Constructivist Paradigm In Research

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Over the past three decades, a significant transformation has occurred in the paradigms used by natural and social sciences to produce knowledge for development. A research paradigm is defined by Guba and Lincoln (1995) as the basic beliefs and worldviews about the nature of reality, knowledge and values. Based on this definition, Guba and Lincoln (2005) reclassified earlier categorized paradigms into positivism, post positivism, critical theories, constructivism and participatory. The evolution of research paradigms is underpinned mainly by differences on ontology, epistemology and values. To the social scientist, these differences matter, because as Kanbur and Shaffer (2006) indicated, it has practical implication for conceptualizing research…show more content…
Foremost, the positivist and post positivist idea that only standardized scientific methods must be used for research in all sciences seems to be oversimplified. For instance, Guba and Lincoln (1994) argue that in social science it is more acceptable to create knowledge through interaction between the researcher and the respondents than being discovered through objective observation. The approach of the positivist paradigms cannot be universally acceptable but may only find it convenient space in the natural sciences. Nevertheless, as Wills (2007) explained, constructivist do not always abandon the rules of the scientific methods, they rather recognize that whatever method used in research is subjective and can be imperfect. Constructivists even believe that an objective approach can be used to understand the subjective actions, beliefs and desires of people. (Schwandt T.A, 2000). The critical theories and participatory paradigms that share closer epistemological views with the constructivist paradigm are however, constrained by their theoretical scope of research. The critical theories paradigm focus is limited to local instances of unequal power relations, its negative effects and assisting those without power to acquire it (Wills, 2007). In the case of participatory paradigm, the focus is solely on studies where the researcher is an active participants and possess…show more content…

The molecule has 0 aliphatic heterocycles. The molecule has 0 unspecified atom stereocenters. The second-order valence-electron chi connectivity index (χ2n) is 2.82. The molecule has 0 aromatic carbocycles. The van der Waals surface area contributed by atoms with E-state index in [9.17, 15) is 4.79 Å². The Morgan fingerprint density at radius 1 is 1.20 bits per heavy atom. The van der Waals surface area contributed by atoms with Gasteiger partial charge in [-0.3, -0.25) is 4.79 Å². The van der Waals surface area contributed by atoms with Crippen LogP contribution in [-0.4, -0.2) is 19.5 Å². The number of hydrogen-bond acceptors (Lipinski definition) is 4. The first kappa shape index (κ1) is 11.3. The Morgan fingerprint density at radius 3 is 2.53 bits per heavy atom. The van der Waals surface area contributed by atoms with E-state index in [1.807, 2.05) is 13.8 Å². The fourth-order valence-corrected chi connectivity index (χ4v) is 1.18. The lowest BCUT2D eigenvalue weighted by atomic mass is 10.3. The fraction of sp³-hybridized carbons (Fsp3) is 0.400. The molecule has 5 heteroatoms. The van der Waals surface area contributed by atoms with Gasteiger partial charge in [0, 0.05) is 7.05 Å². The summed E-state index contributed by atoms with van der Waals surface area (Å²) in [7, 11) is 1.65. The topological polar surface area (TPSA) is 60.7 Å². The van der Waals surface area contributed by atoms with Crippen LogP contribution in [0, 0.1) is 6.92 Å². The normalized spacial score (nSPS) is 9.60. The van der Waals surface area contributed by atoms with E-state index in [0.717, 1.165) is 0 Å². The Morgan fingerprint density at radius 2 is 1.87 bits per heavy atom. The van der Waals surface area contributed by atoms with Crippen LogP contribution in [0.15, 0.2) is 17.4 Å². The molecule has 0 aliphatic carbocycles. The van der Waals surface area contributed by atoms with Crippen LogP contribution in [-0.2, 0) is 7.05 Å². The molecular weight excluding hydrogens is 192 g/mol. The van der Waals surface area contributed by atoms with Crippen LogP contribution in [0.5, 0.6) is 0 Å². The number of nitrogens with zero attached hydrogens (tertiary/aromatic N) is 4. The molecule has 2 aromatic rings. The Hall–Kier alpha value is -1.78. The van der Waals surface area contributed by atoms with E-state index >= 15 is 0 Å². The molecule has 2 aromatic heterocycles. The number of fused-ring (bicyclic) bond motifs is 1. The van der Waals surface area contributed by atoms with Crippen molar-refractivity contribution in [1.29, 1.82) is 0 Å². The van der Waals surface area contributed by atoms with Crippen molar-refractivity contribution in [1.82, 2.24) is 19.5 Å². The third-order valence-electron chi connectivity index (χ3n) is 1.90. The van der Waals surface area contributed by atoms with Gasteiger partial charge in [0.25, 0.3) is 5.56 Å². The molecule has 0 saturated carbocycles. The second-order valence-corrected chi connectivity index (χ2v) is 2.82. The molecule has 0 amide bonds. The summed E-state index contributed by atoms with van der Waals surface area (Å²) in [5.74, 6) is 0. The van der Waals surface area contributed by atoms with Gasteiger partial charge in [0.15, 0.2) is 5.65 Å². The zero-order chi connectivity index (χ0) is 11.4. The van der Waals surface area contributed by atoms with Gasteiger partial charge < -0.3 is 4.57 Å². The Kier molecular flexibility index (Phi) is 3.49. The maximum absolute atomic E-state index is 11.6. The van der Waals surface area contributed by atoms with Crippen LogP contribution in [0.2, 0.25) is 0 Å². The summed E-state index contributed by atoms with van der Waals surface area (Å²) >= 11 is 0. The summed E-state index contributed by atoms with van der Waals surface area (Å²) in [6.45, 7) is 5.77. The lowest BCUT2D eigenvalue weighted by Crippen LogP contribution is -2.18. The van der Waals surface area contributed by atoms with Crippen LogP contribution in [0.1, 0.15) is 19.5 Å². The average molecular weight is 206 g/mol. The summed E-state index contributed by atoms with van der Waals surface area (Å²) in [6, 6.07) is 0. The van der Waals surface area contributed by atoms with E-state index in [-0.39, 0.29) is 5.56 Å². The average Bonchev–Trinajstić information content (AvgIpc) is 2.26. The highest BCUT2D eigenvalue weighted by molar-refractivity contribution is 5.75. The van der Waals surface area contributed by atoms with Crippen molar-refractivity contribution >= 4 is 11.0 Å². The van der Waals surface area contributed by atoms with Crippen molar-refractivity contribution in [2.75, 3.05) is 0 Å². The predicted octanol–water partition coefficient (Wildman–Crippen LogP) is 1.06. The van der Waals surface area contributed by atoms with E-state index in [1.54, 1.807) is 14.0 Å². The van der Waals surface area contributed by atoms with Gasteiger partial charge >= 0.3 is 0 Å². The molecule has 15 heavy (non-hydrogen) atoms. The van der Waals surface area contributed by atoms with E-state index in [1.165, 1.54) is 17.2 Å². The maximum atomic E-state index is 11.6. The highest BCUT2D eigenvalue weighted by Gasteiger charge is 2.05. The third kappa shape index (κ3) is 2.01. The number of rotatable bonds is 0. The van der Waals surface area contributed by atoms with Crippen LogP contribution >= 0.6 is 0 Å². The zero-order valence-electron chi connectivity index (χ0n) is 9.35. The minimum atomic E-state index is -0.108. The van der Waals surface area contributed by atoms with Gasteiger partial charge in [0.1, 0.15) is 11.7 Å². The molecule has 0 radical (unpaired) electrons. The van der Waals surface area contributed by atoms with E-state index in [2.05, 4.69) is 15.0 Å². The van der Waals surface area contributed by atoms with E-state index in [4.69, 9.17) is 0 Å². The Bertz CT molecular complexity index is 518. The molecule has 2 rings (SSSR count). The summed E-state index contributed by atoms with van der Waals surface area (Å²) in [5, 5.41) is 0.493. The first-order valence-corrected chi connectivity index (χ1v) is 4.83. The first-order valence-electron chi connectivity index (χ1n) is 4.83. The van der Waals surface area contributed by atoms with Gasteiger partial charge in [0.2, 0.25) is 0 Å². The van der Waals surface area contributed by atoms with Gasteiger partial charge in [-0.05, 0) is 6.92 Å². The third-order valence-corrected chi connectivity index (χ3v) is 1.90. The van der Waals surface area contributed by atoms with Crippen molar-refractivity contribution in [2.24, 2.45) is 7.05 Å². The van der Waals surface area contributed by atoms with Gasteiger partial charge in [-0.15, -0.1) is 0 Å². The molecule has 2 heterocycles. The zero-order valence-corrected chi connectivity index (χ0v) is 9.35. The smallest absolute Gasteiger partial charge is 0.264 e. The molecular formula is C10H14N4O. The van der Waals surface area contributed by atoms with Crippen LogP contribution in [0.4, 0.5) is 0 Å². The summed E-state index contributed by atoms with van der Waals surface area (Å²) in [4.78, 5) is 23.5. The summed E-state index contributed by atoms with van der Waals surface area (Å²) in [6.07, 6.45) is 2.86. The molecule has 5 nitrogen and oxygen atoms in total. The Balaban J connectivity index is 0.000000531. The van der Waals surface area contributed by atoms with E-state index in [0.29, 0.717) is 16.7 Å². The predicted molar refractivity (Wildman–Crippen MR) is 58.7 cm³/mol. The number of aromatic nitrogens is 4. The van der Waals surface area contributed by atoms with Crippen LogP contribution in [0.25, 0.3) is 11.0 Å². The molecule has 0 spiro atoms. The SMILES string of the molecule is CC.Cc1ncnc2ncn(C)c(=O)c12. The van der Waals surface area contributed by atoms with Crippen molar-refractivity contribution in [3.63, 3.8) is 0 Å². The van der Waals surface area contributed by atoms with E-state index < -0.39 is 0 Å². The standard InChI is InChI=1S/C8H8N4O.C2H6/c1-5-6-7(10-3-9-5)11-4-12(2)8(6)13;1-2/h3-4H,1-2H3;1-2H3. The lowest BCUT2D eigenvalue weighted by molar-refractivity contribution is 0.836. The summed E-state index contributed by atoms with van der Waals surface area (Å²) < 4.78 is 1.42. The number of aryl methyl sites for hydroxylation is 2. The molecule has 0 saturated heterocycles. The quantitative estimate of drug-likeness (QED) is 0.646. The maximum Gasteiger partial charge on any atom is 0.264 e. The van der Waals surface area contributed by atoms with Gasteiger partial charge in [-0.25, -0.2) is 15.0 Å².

Values in this context embody the ideas, beliefs and morals of the researcher. The positivist and post positivist expect researcher’s values to be excluded from the study process as such biases will compromise the truth (Guba and Lincoln, 1994). In contrast, the critical theorist, constructivist and participatory proponents believe that the values of the researcher cannot be detached from the process. They argue that the ideas of the researcher are required to design, manage and create the research outcome, and that it is not acceptable to exclude values even if that were possible (Guba and Lincoln, 1994). Nevertheless, critical theorist, constructivist and participatory proponents are split by their differences on the researcher’s level of influence in the research process. Whilst critical theorists tend to exert more influence, constructivists want less, whereas participatory advocates place premium on equal level of influence with
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